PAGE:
Business & Real Estate

Raley’s shopping center on historic Capital Nursery site faces vote Tuesday

A conceptual drawing of retail space at the proposed Raley’s shopping center on Freeport Boulevard.
A conceptual drawing of retail space at the proposed Raley’s shopping center on Freeport Boulevard.

Get ready to say goodbye to the last vestiges of the beloved original Capital Nursery on Freeport Boulevard, now an empty shell with an occasional bloom of spring morning glories reminding passers-by of its history.

On Tuesday, the Sacramento City Council will likely approve demolition of the structure to make way for a new Raley’s grocery store, which will relocate from its current spot a few blocks to the south. Capital Nursery opened its popular plant shop in 1931, while Raley’s has operated out of its current location since 1958. Capitol closed and sold the land to Raley’s in 2012.

“This is a huge investment on behalf of Raley’s but also for the community. It helps to reposition Freeport Boulevard as a revival of the commercial corridor,” said Councilman Steve Hansen, who represents the South Land Park neighborhood next to the former nursery property. Hansen said he thinks the project could spur fresh development along the stretch and serve as a catalyst for economic investment in the area.

The proposed plan includes a 55,000-square-foot grocery store that has two stories in some parts. It sits on a 10-acre parcel with six additional commercial tenants. There will be outdoor courtyard seating, and the other commercial spots will likely be a mix of restaurants and retail.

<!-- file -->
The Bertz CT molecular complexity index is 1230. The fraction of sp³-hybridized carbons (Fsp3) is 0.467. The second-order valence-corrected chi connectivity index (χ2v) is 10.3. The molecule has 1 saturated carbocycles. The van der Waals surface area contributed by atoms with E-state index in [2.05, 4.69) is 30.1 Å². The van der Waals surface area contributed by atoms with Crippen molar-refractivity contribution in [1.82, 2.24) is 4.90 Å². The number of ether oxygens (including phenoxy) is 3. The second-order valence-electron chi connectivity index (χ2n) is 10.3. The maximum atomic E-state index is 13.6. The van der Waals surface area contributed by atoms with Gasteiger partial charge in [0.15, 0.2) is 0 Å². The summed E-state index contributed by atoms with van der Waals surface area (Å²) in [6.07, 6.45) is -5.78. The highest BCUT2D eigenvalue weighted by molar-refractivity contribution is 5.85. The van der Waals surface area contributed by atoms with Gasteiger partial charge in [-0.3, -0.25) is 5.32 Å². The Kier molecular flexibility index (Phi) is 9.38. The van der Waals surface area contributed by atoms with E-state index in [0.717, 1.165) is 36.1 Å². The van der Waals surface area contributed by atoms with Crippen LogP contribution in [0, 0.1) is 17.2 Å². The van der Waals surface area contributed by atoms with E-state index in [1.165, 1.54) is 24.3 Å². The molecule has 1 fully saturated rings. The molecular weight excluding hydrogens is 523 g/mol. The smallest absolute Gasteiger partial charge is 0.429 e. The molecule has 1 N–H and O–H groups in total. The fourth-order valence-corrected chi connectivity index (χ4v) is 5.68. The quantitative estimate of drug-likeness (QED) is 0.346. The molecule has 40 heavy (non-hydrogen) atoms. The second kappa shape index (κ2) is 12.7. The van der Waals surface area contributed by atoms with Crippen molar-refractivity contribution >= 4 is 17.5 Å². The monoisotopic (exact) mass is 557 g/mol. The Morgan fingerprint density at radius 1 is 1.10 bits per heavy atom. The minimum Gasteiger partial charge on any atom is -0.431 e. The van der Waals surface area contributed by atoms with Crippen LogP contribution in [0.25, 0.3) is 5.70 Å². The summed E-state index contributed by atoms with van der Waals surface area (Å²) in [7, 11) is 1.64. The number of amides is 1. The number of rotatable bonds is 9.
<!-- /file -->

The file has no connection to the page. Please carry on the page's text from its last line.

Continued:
The new store will be slightly smaller than the old location, said Raley’s spokeswoman Chelsea Minor. It will have fewer non-grocery items but will include more prepared foods, especially ones that appeal to health-conscious shoppers, like “more quinoa salads, or lentil options,” she said.

“Some of our local stores even have chefs in them now,” said Minor.

Minor said the design of the complex with an interior courtyard with tables is “meant to attract a lot more activity that brings people together.”

She said that trends show people are grocery shopping more often, up to two or three times a week, rather than doing a “big shop,” and that the prepared foods and no-rush environment are a response to that.

Along with removing the nursery, two houses adjoining the property on Wentworth Avenue will also be demolished.

A new traffic signal to improve pedestrian and bike safety will be installed on Freeport at Meer Way, and the site will have 457 parking spots and 68 bike slots.

The plan addresses some of the concerns of the neighboring residential area. The project will include a 12-foot wall between the commercial lot and nearby South Land Park homes, as well as signage letting delivery truck drivers know that their engines can’t idle for more than 5 minutes and efforts to dampen noise from compressors and other equipment.

But there aren’t any restrictions on hours the grocery store can receive deliveries from vendors, a proposal Raley’s argued it could not enforce.

Anita Chabria: 916-321-1049, @chabriaa

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